Printing Verification and Traceability Tools Print E-mail
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Written by Clive Ashmore   
Friday, 29 February 2008 19:00

Used together, each product can be traceable to the board level.

Screen Printing As much as we would like to believe a clear set of instructions ensures an error-free result, most of us are also realists and understand mistakes happen. It’s inevitable. And, while goofs are OK sometimes, in manufacturing environments where improper setup can result in low yield (read: lost revenue) or, worse, put someone’s safety at risk, input control is essential. This is especially true for the front-of-the-line printing process where errors during setup can proliferate down the line. Through the use of modern verification and traceability tools, many unnecessary mistakes can be eliminated and human error can become less of a concern.

Without question, verification technology has been driven by the automotive industry, where safety is paramount. Other markets, though, such as biomedical and, to some degree, EMS, are also beginning to use verification tools within their processes. Verifying consumables and settings loaded by operators are consistent with those parameters specified in the product file delivers a level of process control not feasible with manual crosschecks. With automatic setup verification, screen-printing setup variables are compared to corresponding values specified in the product file. An operator scans each process input (see list) to confirm parameters and consumable identities before production commences. Management can decide what action to take if an improper input is selected; a simple warning can be generated or the machine can be halted completely, preventing the start of production. Another alternative is to simply record the data in the standard format of your choice so that analysis can occur offline.

Process inputs for verification include:

  • Screen or stencil identity.
  • Paste identity.
  • Enclosed head or squeegee identity.
  • Solvent identity.
  • Understencil cleaning cassette identity (when applicable).
  • System temperature.
  • System humidity.
  • Operator identity.
  • Batch identity.
  • Line identity.

With most current verification systems, a barcode procedure (generally with either 1-D or 2-D barcode standards supported) is used where each item is coded and then scanned before use. For EMS firms, this technology is quickly becoming an analysis tool to better understand process inputs and the resulting outputs so that operations can be optimized. As we know, pennies per board can mean the difference between winning or losing an order, so employing verification systems not only delivers foolproof process control but also offers cost analysis benefits.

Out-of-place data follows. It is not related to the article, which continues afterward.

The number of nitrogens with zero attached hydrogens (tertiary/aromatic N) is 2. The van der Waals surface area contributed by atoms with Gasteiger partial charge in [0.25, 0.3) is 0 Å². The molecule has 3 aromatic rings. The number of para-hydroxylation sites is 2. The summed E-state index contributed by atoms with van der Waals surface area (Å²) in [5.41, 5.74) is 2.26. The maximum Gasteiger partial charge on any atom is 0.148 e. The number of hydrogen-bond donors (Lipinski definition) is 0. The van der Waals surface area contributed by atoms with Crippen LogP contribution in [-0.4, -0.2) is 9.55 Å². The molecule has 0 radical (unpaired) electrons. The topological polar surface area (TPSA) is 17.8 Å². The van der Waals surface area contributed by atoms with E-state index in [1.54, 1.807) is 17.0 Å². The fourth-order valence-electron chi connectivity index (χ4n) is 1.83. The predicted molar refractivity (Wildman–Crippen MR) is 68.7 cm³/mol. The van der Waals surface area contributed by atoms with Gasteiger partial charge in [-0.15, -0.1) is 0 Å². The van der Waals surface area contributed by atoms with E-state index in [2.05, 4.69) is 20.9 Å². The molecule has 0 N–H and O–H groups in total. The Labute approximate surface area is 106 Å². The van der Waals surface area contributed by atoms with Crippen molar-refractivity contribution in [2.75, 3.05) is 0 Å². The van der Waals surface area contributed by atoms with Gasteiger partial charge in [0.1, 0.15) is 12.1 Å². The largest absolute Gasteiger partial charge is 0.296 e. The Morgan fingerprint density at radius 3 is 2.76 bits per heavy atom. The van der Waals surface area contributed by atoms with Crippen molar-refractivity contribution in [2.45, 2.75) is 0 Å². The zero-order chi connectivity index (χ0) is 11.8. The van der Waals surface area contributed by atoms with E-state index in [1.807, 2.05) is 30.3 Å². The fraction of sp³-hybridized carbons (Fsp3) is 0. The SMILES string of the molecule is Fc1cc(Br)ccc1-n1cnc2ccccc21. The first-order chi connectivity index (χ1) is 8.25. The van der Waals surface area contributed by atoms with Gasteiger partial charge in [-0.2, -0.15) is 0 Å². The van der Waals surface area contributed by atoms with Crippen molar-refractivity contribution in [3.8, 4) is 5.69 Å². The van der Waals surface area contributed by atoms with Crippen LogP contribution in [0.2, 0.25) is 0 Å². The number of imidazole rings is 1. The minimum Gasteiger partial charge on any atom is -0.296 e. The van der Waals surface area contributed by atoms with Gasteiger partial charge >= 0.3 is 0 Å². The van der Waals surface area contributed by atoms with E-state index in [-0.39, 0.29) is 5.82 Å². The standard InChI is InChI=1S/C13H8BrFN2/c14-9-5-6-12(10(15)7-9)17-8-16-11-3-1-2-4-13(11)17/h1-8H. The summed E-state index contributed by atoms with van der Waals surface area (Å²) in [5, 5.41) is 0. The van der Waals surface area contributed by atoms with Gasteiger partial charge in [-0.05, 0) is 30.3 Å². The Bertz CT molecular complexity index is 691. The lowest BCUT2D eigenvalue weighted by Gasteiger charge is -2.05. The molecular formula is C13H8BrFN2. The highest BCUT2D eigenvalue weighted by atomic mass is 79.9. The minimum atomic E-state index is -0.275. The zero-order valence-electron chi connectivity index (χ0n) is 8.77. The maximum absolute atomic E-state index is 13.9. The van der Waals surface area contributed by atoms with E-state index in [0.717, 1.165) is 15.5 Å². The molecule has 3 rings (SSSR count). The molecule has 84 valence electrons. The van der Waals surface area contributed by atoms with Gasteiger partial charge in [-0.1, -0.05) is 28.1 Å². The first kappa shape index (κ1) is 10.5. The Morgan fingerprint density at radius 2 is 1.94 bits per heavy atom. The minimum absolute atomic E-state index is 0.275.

Biomedical companies are also migrating toward this technology and, in fact, are helping us forge new ground beyond traditional barcode systems. To that end, our company has been investigating the use of RFID tags as a method of input verification. In the case of biomedical production for certain products, high-precision screens are used and because a screen’s lifespan is limited with screen degradation adversely affecting product yield, manufacturers have set a limit on the number of times each screen can be used. Though current technology permits artwork-specific screen identification to occur on each machine, it doesn’t prevent artwork-identical screens from being used on different printers. To the machine, the screens are the same. So, if an operator were to inadvertently move a screen with 100 prints left in its lifecycle from one machine into a printer that was beginning a production run, current technology wouldn’t be able to identify the number of prints expired and the number of prints that remain. For many biomedical firms, that’s just not acceptable: They want a unique way to identify the number of prints left on each screen. We think an RFID system can deliver just that. Similar to inventory management, the RFID will register each print excursion and notify the operator of the number of prints remaining for that particular screen.

When verification is used in tandem with traceability software, each product is traceable to the board level. For certain industry sectors – namely automotive – traceability data are required, and compliance with well-known standards, such as ISO/TS 16949 or QS9000 that trace product to the component level, is mandatory. Many advanced printers offer fairly sophisticated traceability data capabilities, enabling individual board identity scanning upon machine entry. Each board’s identity is recorded with the applicable setup verification data and is time- and date-stamped. In the event of a field failure, the manufacturer can go back through the entire supply chain, identify the problematic batch and, ultimately, locate the source of the problem, which might range from improper paste blending to an error in the stencil used. Clearly, this is most often used for products with safety liability and not mainstream consumer electronics, but we are starting to see adoption outside traditional automotive and medical sectors.

Sure, mistakes are going to happen. But with today’s verification and traceability technologies, errors can be significantly reduced and profits improved.

Clive Ashmore is global applied process engineering manager at DEK (dek.com); This e-mail address is being protected from spambots. You need JavaScript enabled to view it . His column appears bimonthly.

 

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